objections to the ergot hypothesis, mentioned earlier, I would point out that
they rest their case on the fact that no non-toxic entheogenic ergot-based brew
has yet been produced. Be this is as it may, what little has been carried out
in the way of self-experimentation with ergot or ergot alkaloids (ergonovine,
methyl-ergonovine; cf. Bigwood et al. 1979; Ott & Neeley 1980)
has not been as unfruitful as Valencic (1994) imagined. Moreover, the fact that
a few number of experiments involving self-administration have failed means
very little if we consider the great variety – in quantitative and qualitative
terms – not only of the species that produce ergot alkaloids, but also of the
possible manners of extraction and types of potion.
It is sufficient for us to note that in all there are at least
30 recognised species of Claviceps (ergot) and that C. purpurea alone
infects at least 450 plant species (nearly all of which are grasses), C.
paspali infects 36 plant species, C. pusilla 35, C. nigricans
12, and so forth. Alkaloid content varies greatly. Some strains do not produce
alkaloids; others produce mostly toxic alkaloids and others produce mainly –
perhaps, in some instances, only – psychoactive alkaloids, as is the case with
the ergot strain (no. 178) isolated in the Mississippi region from Cynodon
dactylon (L.) Pers. (Bermuda grass), a grass that is also frequently found
in Europe. This strain produces significant quantities of alkaloids (of which
30% is ergonovine and 22% is ergonovinine) (Porter et al. 1974). A famous
C. paspali strain isolated from Paspalum distichum L. in the Rome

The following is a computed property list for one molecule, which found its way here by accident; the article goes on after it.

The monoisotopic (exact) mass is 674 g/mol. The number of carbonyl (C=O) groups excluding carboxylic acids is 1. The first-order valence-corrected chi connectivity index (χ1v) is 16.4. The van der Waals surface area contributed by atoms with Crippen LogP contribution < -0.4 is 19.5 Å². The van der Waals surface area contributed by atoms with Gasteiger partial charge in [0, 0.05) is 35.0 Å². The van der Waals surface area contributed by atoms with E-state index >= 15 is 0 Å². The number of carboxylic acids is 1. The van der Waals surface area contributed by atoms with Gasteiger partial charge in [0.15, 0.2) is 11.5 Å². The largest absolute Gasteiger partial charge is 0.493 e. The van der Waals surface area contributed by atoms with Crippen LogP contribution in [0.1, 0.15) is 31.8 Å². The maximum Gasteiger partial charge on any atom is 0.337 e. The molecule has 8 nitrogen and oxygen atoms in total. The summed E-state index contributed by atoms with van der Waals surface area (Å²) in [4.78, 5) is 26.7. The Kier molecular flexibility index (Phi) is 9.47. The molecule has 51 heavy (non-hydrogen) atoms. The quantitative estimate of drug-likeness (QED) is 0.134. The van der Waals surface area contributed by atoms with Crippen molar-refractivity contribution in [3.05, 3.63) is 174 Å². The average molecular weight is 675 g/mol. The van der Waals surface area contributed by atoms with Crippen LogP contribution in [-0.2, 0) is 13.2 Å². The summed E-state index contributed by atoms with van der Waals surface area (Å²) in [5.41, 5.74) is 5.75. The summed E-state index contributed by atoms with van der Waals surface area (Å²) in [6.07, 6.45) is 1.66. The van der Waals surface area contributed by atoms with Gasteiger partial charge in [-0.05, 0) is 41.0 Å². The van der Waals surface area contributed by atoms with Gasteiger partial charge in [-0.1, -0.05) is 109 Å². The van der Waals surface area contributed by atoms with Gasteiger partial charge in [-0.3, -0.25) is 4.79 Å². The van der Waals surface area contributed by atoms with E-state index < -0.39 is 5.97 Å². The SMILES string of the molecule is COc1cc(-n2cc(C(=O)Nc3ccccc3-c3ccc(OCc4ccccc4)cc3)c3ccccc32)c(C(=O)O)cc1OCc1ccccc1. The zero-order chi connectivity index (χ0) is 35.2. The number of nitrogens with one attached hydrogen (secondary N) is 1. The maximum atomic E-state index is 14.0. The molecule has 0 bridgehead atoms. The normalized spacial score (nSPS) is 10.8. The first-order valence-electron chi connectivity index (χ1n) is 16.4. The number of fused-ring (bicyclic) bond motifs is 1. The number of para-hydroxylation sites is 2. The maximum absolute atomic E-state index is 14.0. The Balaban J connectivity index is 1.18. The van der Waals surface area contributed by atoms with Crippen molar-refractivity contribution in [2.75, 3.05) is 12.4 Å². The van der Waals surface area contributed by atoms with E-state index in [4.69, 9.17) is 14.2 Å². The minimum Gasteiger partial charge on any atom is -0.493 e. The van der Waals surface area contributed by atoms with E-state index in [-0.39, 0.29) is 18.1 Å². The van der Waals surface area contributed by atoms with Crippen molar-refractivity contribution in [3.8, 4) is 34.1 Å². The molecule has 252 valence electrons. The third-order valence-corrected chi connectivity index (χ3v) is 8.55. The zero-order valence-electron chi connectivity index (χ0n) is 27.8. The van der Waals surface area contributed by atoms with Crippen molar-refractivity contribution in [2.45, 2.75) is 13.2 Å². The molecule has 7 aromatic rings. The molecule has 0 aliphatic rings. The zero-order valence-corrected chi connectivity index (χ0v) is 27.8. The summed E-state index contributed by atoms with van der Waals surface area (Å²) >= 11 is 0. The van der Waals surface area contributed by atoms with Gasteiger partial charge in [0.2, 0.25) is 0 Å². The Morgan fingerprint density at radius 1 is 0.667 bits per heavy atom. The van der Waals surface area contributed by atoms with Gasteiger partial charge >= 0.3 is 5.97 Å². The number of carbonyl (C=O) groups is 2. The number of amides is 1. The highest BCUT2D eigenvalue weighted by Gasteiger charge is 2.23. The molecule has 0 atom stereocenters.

area of Italy was found to produce mainly ergine and iso-ergine (Arcamone et
al. 1960). Biotypes of C. purpurea bave been divided into physiological,
phenological and geographical kinds, and climatic types have been identified
– such differentiation also affecting the typology of alkaloids produced. At
least five chemical combinations have been identified in C. purpurea, and
three in C. paspali. Furthermore, at least 16 kinds of C. purpurea
have been identified on the basis of the specificity of the host plant (Gröger
1972). Perhaps the Hierophants of Eleusis had discovered an ergot strain endowed
with naturally occurring psychoactive properties or a strain that was easy to
prepare in a non toxic manner, cultivated in the Rarian plain neighbouring Eleusis.
The priests of the Eleusinian temple had the right to farm cereals (not the
psilocybian mushroom or Amanita muscaria) on this plain. Furthermore,
new ethnobotanic data has come to light over the last few years in Peru, Africa
and China which confirms that it is possible to obtain psychoactive brews from
grasses and lower mushrooms of the Clavicipitaceae family. This data
will be reviewed in G. Samorini, "A contribution to the discussion of the
ethnobotany of the Eleusinian Mysteries" (forthcoming).